Int'l Women's Day: 5 comediennes who have given men a run for their money
In a country where almost everything is influenced by movies and small-screen serials, many of us think of women as either a mother, daughter, teacher or perhaps, a goddess. However, there are a few women who have shown that a woman can also be a stand-up comic. Though a male-dominated world, stand-up comedy has seen women like Aditi Mittal, Radhika Vaz, Punya Arora and Sonali Thakker, to name a few, turn the tables around. We spoke with five up-and-coming comediennes about their trade, challenges they faced and, of course, US President Donald Trump.
The spice of Hyderabadass Comedy club in the city of Nizams, she is one among the first comediennes to be doing shows in the city. Hailing from Kolkata, this IT professional moved to the land of biryani two years ago from Bengaluru. Though a newbie, she has made herself the face of dark and sexist jokes. The 29-year-old techie believes that comedy has no gender differences.” This is one of those industries where people aren’t quite sexist, she insists. Male comedians push the women to try and get better. If you’re funny and confident you get a fair chance like anyone else in this industry,” she says.
On the Oscars: Considering Trump’s five-week history, we’re lucky that he didn’t ban the Oscars claiming that the Academy is a secret society of Hollywood liberals propagating fake news. And it wasn’t a mistake, it’s called #AlternativeAwards.
A South African-born comedienne, Kaneez’s niche is improv comedy rather than stand-up. “I don’t do jokes. I do comedy,” is how she describes herself. The 33-year-old began her career in 2006 with The Week That Wasn’t. The Mumbai-based comedic actress also conducts workshops on improv comedy and has been teaching since 2014. Surka believes that gender does not play a major role when it comes to work. “I am doing what I am good at. However, people are not used to see a woman speak about sex or menstrual cycles openly. This is where gender comes in,” she offers.
On Donald Trump: As a human being, I am genuinely concerned about the culture that he is spreading across America.
A New-Delhi based comedian, this 38-year-old is currently the cream of the crop. It has been almost six years since her first open mic session, after being encouraged by Colin Mochrie and Brad Sherwood of Whose Line Is It Anyway fame. Though she believes that the industry is fairly dominated by men, she says, “If you are good, you will make a mark. However, women have to tackle judgements and prejudice.” A post-graduate in journalism and mass communication from Symbiosis Institute, Pune, Neeti will soon fly to Australia, to perform at the month-long Melbourne Comedy Zone festival.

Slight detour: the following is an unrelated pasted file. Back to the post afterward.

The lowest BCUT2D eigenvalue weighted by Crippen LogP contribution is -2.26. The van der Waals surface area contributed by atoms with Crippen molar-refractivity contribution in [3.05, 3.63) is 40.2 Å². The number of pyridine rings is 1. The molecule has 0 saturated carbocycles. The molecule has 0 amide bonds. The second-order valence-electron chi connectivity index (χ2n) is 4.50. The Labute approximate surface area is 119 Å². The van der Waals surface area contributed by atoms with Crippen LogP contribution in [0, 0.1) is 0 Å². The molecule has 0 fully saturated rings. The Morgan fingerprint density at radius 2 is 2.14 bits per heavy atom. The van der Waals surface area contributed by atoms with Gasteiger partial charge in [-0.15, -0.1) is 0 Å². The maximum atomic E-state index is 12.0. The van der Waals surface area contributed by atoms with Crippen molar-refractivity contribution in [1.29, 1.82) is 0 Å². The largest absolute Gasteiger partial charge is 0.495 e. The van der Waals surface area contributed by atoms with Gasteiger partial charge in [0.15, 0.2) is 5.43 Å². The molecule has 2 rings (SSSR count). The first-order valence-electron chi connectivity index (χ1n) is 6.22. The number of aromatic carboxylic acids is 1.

On Rahul Gandhi: I personally feel bad for him. He is among those unfortunate children who had their parents choosing their career for them. I still feel he might be good in something else, but not politics.
A recipient of the Nari Shakti Puraskar in 2015, this New Delhi-based comic is known for her satire and dark comedy. Primlani holds a masters degree in Geography from University of California, Los Angeles (yawn!). Apart from tickling her audience’s funny bones, she is also an environmentalist. Speaking about the industry she says, “It is still a male-dominated field. However, most of it depends on the mentality of the people. At the end of the day, if your material is good, people will laugh, regardless of your gender. This will also help you make your presence felt in the industry.”
On Uttar Pradesh elections: I wish political parties invested funds in solving the issues within their state, rather than focusing more on the slogans that they put on their banners.
The perfect definition for what anyone would call an all-round entertainer, this Chennai-based comedienne began her career in 2013, thinking it would be similar to theatre. The rest, as they say,
is history. Making her space in the industry, she says that she hasn’t faced too many challenges as a female performer within the circle. “I face my share of problems with audience perception. People
aren’t used to a female opining about something. With more female comics coming forward, this will hopefully change soon,” she adds.
On Tamil Nadu politics: It’s a classic ‘while the cat’s away, the mice will play’ situation, isn’t it? I wish they watched less movies or dramas. This would help them to not assume that people are foolish, and will let someone lead without their permission.